- Matthew David Morgan, deputy dean1,
- Jahangir Alom, emergency medicine doctor2,
- Elisha De-Alker, final year medical student1,
- Sally Curtis, deputy head of school education3
1Hull York Medical School, University of Hull, Hull, UK
2Barts Health NHS Trust, London, UK
3Primary Care, Population Science and Medical Education, Faculty of Medicine, University of Southampton, Southampton, UK
- Correspondence to: M D Morgan
The NHS has been under severe pressure for many years, exacerbated by substantial gaps in the healthcare workforce and complicated by inequities in healthcare access and outcomes.1 In response, NHS England’s long term workforce plan proposes to increase medical student numbers by 30% by 2028-29, including 850 medical doctor apprenticeships, and to double numbers by 2031.2
The past two decades have seen the introduction of four year graduate entry programmes, and six year widening participation (Gateway) programmes for underrepresented students from low socioeconomic backgrounds. Despite these initiatives, 72% of entrants to four and and five year programmes in 2017 came from “managerial and professional” households.3 Further, the rising cost of living has highlighted unequal access to financial support for medical students, including the inadequate NHS bursary and accrual of substantial debt from tuition fee and maintenance loans.4 Students in England entering a five year programme in 2023, and dependent on student loans to cover tuition fees and living costs, can expect to owe at least £70 000-£90 000 (€80 000-€100 000; $90 000-$115 000) by the time they graduate.5
The proposed doctor apprenticeships6 will be a fundamentally different route into medicine. Apprentices will be employed by NHS organisations such as hospital trusts or primary care practices and contribute to delivery of care but will not be “working as doctors” until their undergraduate training is complete. Over five years, apprentices will work towards a GMC approved medical degree, meeting all required professional standards78 before gaining provisional GMC registration and entering the foundation programme.
Apprentices will receive a salary, set by their employer, and will not be liable for university tuition fees. This may help school leavers from less affluent backgrounds become doctors. In addition to overcoming financial barriers, Health Education England promotes doctor apprenticeships as a way to increase diversity, boost training and recruitment of doctors in underserved areas, and provide a route for other health professionals to retrain in medicine.910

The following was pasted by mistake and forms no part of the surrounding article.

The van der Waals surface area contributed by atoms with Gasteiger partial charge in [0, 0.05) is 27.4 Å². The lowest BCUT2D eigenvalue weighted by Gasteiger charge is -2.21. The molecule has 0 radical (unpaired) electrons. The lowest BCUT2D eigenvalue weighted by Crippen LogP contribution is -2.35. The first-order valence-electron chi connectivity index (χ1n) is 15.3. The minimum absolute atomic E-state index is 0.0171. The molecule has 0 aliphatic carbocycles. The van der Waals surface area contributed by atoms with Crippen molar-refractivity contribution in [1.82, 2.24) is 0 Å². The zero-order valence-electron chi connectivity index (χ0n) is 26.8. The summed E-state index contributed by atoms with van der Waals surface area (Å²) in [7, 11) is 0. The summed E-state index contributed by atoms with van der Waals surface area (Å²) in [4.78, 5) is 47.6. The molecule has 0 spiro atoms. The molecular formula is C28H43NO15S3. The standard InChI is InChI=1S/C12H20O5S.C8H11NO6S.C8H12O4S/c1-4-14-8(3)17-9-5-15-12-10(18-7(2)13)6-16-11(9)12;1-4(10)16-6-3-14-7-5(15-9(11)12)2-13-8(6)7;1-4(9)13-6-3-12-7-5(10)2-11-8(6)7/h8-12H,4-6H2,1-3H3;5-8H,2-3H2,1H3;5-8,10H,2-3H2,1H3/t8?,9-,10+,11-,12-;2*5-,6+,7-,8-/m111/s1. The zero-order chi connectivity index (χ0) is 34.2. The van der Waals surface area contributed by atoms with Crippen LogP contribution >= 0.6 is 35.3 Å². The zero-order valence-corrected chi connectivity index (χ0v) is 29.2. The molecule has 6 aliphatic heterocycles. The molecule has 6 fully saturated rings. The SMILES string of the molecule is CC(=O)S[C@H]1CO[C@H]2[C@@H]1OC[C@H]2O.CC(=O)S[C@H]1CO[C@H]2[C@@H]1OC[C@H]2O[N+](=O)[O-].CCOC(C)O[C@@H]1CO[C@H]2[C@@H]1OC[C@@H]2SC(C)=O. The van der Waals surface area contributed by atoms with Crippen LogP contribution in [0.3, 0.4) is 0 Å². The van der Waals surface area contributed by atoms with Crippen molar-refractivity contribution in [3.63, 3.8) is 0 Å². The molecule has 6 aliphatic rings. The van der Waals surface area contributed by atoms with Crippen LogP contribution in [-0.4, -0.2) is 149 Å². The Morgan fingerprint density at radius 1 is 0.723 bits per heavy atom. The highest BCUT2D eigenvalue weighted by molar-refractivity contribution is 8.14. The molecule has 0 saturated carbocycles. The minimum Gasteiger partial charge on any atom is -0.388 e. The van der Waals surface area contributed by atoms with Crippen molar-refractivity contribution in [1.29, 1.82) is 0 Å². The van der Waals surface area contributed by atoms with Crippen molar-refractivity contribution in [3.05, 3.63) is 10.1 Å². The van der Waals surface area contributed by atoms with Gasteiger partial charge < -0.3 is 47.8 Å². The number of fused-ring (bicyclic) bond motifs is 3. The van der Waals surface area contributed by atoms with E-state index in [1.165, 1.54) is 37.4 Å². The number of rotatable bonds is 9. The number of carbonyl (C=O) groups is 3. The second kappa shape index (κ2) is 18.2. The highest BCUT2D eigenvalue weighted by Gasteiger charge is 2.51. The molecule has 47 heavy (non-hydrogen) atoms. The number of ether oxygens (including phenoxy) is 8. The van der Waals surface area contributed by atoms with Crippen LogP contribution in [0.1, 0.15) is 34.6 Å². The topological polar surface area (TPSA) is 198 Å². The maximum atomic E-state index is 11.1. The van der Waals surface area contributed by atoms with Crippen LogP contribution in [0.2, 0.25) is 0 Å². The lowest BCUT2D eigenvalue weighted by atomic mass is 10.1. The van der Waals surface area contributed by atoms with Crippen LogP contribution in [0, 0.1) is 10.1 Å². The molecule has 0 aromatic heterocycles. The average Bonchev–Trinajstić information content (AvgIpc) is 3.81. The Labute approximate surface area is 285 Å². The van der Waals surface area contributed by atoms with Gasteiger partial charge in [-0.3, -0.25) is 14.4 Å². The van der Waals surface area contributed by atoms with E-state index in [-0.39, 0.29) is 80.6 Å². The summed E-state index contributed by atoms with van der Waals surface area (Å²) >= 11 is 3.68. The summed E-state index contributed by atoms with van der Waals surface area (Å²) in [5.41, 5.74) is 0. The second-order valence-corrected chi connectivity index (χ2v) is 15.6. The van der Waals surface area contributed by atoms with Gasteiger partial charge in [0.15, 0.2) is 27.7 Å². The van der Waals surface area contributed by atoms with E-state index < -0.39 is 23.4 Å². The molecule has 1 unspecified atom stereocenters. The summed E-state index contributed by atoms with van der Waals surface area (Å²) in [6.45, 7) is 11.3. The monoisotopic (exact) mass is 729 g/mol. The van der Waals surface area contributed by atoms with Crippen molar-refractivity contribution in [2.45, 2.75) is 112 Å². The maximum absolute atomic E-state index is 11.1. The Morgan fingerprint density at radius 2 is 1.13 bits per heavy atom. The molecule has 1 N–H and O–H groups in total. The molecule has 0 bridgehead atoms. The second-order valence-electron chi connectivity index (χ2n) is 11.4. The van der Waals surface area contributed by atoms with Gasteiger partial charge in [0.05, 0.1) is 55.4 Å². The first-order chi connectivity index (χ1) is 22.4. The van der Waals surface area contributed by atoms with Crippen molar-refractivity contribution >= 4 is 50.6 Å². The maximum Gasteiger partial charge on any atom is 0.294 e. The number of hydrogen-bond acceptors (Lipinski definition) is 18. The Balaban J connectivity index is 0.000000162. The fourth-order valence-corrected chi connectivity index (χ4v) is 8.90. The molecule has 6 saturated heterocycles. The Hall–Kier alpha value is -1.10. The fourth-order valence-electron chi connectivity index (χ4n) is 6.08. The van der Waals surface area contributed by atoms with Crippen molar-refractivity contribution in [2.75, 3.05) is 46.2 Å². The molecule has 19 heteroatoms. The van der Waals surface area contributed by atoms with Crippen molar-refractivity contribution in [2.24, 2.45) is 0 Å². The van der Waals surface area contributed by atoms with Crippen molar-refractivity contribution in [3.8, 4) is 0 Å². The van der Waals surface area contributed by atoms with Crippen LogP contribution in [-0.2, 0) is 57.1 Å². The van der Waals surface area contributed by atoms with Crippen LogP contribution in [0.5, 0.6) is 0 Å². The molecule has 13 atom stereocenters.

NHS England has stated that doctor apprenticeships will be piloted in 2024-25, but so far the participating medical schools and employers, curriculum and placement plans, and the length of and proposed evaluation of the pilots are not in the public domain. This lack of detail has led to much speculation and misinformation.111213 The NHS long term workforce plan proposes that doctor apprentices will account for 13% of UK medical students (2000 apprentices) by 2031.2 The delivery and evaluation of this will require careful planning and transparent reporting of outcomes.
The language used to publicise doctor apprenticeships aligns with widening participation goals set out by the UK’s Medical Schools Council in 2014.14 But there is no indication that contextual data15 such as first generation in higher education or being from an area of lower participation in higher education will be used during selection. Entry requirements and selection procedures will be agreed between NHS employers and partner medical schools but are not yet published, even for the pilot programmes. For apprenticeships to widen participation, entry requirements and support for students—including opportunities to engage in research, leadership, and education—must be comparable with those in existing programmes.
An apprentice working in multidisciplinary clinical teams during five years of training should benefit from a more authentic learning experience and greater patient contact than students on conventional programmes. But information is lacking on curriculum design and delivery for doctor apprenticeships, including details of their clinical role and what “on the job” training comprises in practice.
Limited capacity in clinical placements is already a challenge for all health professions. Different healthcare students compete for the same resources, and it is difficult to see how doctor apprenticeships will fit into existing training models. Careful exploration of alternative ways of delivering clinical workplace learning will be required to accommodate the proposed doubling of medical student numbers, including apprenticeships.
The state funding available to support doctor apprenticeships is substantially less than the nearly £200 000 currently available to train a medical student in England.1617 Up to £27 000 is available for training and assessment of an apprentice,6 with NHS England agreeing to contribute an additional £50 000 each for up to 200 apprentices in the pilot schemes.18 Any additional costs, including salary costs, must be met by the employer. It is not clear whether apprenticeship schemes will be a financially viable option for medical schools, or whether NHS employers will be willing to gamble on the costs of employing and training doctor apprentices without any guarantee that they will stay and work in the organisation once qualified.
Will apprenticeship programmes achieve their aims? It is too early to tell, but the pilots due to launch in 2024 will be critical to our understanding of how this new route into medicine will work in practice.
Competing interests: We have read and understood BMJ policy on declaration of interests and declare that SC, MDM, and JA advised Health Education England on aspects of the medical doctor apprenticeships relating to widening participation.
Provenance and peer review: Commissioned; not externally peer reviewed.